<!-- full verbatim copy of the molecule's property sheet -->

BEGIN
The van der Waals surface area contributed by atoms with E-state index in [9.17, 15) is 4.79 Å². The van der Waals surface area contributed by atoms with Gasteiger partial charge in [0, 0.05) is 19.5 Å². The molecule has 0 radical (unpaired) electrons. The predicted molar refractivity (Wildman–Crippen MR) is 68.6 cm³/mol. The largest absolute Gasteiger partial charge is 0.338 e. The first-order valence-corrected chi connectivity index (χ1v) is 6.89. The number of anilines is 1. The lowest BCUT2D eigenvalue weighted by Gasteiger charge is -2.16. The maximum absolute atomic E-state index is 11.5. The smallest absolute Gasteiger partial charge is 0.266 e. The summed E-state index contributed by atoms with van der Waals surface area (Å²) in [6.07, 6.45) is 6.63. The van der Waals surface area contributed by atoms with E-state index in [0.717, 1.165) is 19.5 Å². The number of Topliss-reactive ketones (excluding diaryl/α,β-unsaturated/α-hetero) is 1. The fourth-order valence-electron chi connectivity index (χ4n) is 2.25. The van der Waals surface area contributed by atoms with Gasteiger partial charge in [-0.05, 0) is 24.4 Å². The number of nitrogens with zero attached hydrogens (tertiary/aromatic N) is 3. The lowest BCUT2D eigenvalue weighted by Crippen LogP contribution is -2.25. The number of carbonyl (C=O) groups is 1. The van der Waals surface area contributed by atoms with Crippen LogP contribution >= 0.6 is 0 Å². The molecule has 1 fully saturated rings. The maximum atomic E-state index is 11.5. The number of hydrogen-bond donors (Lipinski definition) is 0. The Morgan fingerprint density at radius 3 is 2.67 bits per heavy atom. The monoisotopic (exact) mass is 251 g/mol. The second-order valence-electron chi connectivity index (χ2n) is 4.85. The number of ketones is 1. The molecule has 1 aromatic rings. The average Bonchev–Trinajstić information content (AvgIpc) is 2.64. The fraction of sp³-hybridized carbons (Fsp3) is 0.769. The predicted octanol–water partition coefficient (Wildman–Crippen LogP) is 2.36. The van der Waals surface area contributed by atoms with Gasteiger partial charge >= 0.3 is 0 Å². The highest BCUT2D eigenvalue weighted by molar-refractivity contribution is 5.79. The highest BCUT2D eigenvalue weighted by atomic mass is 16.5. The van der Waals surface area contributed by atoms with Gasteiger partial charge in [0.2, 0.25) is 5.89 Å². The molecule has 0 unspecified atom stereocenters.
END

The van der Waals surface area contributed by atoms with E-state index in [9.17, 15) is 4.79 Å². The van der Waals surface area contributed by atoms with Gasteiger partial charge in [0, 0.05) is 19.5 Å². The molecule has 0 radical (unpaired) electrons. The predicted molar refractivity (Wildman–Crippen MR) is 68.6 cm³/mol. The largest absolute Gasteiger partial charge is 0.338 e. The first-order valence-corrected chi connectivity index (χ1v) is 6.89. The number of anilines is 1. The lowest BCUT2D eigenvalue weighted by Gasteiger charge is -2.16. The maximum absolute atomic E-state index is 11.5. The smallest absolute Gasteiger partial charge is 0.266 e. The summed E-state index contributed by atoms with van der Waals surface area (Å²) in [6.07, 6.45) is 6.63. The van der Waals surface area contributed by atoms with E-state index in [0.717, 1.165) is 19.5 Å². The number of Topliss-reactive ketones (excluding diaryl/α,β-unsaturated/α-hetero) is 1. The fourth-order valence-electron chi connectivity index (χ4n) is 2.25. The van der Waals surface area contributed by atoms with Gasteiger partial charge in [-0.05, 0) is 24.4 Å². The number of nitrogens with zero attached hydrogens (tertiary/aromatic N) is 3. The lowest BCUT2D eigenvalue weighted by Crippen LogP contribution is -2.25. The number of carbonyl (C=O) groups is 1. The van der Waals surface area contributed by atoms with Crippen LogP contribution >= 0.6 is 0 Å². The molecule has 1 fully saturated rings. The maximum atomic E-state index is 11.5. The number of hydrogen-bond donors (Lipinski definition) is 0. The Morgan fingerprint density at radius 3 is 2.67 bits per heavy atom. The monoisotopic (exact) mass is 251 g/mol. The second-order valence-electron chi connectivity index (χ2n) is 4.85. The number of ketones is 1. The molecule has 1 aromatic rings. The average Bonchev–Trinajstić information content (AvgIpc) is 2.64. The fraction of sp³-hybridized carbons (Fsp3) is 0.769. The predicted octanol–water partition coefficient (Wildman–Crippen LogP) is 2.36. The van der Waals surface area contributed by atoms with Gasteiger partial charge >= 0.3 is 0 Å². The highest BCUT2D eigenvalue weighted by molar-refractivity contribution is 5.79. The highest BCUT2D eigenvalue weighted by atomic mass is 16.5. The van der Waals surface area contributed by atoms with Gasteiger partial charge in [0.2, 0.25) is 5.89 Å². The molecule has 0 unspecified atom stereocenters.